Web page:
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Abstract

For a long time in the Democratic Republic of Congo, the mining of ores for the production of copper cathodes and salts of cobalt was mostly conducted in the near-surface oxidized mineralization of the Congo Copperbelt. An important part of this mineralization is found in geological settings where copper and cobalt mainly exist as mixtures of oxides and sulfides. With the depletion of surface-rich minerals, mining is taking place at depths where sulfide minerals are prevalent. Using current technologies, the hydrometallurgical processing of ores with high levels of sulfide minerals results in poor metal recovery due to their retention in process wastes. These mineral wastes have the propensity to lead to Acid Mine Drainage (AMD) when exposed to rainfall and atmospheric air. Therefore, major changes in the technologies implemented will be needed in order to guarantee higher process efficiencies while endeavoring to uphold environment safeguarding reinforcement. This work aimed to demonstrate the urgency of updating the hydrometallurgical technologies implemented for the processing of copper-cobalt ores with an emphasis put on minimizing the environmental footprint of process wastes. Four copper-cobalt deposits and downstream hydrometallurgical processes were surveyed to get a better understanding of how changes in mineralization occurring in the deposits will influence the processing Q3 technologies and practices during the management of process wastes.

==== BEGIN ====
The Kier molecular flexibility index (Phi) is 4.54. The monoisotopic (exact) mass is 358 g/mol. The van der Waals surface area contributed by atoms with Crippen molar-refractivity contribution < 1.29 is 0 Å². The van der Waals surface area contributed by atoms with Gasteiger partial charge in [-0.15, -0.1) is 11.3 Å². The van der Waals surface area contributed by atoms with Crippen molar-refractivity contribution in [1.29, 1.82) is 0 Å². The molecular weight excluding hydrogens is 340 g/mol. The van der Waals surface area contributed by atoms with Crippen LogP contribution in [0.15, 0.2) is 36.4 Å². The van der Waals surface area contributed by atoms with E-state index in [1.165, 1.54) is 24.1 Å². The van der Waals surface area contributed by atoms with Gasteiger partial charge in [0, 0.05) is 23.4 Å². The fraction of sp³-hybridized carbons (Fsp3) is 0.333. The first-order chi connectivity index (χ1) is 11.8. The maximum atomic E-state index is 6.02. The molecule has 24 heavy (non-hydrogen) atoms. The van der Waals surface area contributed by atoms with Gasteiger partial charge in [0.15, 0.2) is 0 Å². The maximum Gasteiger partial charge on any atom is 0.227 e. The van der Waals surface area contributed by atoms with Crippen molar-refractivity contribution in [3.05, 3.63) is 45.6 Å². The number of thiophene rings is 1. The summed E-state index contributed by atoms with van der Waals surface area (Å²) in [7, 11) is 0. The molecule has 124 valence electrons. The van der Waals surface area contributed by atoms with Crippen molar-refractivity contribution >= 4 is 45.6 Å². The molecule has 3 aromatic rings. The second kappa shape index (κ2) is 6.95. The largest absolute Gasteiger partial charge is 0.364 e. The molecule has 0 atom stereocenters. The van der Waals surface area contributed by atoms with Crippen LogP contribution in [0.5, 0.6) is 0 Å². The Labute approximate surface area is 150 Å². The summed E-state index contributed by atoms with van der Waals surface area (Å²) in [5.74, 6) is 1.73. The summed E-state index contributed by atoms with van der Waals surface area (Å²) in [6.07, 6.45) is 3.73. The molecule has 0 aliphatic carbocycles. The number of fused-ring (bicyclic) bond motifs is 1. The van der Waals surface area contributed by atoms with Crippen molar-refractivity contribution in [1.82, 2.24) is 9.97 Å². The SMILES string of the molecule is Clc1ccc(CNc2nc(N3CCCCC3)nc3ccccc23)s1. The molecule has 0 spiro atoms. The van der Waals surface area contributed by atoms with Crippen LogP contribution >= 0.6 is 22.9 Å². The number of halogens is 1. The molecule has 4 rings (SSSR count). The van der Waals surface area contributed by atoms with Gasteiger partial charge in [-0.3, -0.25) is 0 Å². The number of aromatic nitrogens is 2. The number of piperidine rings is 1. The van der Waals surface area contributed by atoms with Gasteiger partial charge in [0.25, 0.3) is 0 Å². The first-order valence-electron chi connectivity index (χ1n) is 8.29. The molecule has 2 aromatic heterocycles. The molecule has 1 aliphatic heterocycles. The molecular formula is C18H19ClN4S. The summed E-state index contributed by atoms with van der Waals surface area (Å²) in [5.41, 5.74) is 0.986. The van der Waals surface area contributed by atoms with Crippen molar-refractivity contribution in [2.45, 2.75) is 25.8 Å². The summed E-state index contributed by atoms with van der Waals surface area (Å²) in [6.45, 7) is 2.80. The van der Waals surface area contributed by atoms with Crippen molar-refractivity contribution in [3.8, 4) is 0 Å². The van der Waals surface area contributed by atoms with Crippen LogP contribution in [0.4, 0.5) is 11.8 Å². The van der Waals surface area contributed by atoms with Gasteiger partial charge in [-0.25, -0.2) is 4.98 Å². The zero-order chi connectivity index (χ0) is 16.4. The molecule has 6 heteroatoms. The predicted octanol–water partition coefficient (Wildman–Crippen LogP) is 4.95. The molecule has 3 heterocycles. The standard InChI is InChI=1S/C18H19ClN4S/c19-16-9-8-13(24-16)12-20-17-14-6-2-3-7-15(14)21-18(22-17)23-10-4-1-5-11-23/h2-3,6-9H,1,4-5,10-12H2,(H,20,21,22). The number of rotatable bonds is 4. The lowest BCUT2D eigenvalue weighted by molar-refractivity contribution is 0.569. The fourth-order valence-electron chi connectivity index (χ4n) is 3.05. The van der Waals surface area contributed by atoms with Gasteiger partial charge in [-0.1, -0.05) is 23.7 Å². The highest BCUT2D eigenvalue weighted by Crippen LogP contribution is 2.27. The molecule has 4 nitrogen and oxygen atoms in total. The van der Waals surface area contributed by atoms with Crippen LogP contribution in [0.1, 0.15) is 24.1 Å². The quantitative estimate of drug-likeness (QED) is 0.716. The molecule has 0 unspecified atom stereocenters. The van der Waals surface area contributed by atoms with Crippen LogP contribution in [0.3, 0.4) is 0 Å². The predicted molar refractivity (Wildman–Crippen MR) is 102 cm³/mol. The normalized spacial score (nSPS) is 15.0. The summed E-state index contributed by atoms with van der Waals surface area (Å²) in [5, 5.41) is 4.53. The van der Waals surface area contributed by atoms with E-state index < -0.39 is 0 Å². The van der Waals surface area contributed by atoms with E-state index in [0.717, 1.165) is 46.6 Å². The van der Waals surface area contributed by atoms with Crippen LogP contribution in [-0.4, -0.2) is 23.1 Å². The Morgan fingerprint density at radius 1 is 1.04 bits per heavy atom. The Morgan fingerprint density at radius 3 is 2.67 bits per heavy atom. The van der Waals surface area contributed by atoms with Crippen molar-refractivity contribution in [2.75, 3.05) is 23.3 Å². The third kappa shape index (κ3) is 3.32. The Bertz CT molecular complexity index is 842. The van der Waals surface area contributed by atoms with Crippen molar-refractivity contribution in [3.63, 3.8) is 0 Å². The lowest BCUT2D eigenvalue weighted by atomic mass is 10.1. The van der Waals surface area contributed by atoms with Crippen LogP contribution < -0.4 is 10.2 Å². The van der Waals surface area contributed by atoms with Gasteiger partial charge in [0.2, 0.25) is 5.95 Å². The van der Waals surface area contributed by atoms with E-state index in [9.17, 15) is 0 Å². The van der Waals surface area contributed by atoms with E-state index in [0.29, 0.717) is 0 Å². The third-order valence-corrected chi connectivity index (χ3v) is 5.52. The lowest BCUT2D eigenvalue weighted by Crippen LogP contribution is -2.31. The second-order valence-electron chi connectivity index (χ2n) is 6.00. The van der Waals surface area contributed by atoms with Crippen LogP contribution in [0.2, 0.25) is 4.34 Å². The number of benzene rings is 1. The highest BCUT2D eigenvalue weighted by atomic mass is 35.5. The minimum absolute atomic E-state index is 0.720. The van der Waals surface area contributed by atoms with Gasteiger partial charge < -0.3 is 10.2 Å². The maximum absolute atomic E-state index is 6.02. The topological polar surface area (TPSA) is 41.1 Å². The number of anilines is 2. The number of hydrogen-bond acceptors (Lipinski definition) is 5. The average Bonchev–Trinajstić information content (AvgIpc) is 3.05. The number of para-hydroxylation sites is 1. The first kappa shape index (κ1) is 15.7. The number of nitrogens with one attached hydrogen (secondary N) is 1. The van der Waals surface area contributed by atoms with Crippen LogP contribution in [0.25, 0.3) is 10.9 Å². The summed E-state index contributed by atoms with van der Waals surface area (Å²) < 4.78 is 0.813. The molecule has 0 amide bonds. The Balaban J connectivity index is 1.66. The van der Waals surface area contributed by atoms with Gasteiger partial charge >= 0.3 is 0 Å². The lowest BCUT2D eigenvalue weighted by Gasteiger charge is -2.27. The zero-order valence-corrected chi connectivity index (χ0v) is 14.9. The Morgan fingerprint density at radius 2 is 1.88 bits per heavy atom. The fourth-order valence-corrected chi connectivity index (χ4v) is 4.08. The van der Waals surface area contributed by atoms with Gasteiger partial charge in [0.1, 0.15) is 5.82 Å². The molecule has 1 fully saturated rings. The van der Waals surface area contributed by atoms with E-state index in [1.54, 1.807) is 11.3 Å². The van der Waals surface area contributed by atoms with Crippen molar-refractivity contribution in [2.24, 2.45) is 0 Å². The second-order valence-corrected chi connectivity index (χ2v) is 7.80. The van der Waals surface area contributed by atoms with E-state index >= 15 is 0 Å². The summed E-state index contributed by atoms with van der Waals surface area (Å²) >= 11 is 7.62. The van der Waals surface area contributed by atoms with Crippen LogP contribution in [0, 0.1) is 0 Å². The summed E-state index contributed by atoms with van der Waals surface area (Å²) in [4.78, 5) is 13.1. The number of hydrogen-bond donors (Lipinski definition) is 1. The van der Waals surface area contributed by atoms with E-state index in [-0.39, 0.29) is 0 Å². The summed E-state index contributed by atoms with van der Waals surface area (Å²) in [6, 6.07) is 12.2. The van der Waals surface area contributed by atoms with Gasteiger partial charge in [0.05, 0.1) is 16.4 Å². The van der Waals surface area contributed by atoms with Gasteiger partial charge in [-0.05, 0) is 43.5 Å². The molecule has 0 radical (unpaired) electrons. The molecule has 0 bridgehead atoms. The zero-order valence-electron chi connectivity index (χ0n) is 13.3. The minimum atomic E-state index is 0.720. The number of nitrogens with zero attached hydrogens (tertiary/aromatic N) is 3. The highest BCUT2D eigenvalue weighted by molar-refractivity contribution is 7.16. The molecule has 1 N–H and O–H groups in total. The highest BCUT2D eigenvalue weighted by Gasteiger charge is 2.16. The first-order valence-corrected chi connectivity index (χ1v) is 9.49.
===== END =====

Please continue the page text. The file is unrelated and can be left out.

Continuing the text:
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Creative Commons Attribution 4.0 License
This work is licensed under a Creative Commons Attribution 4.0 License.

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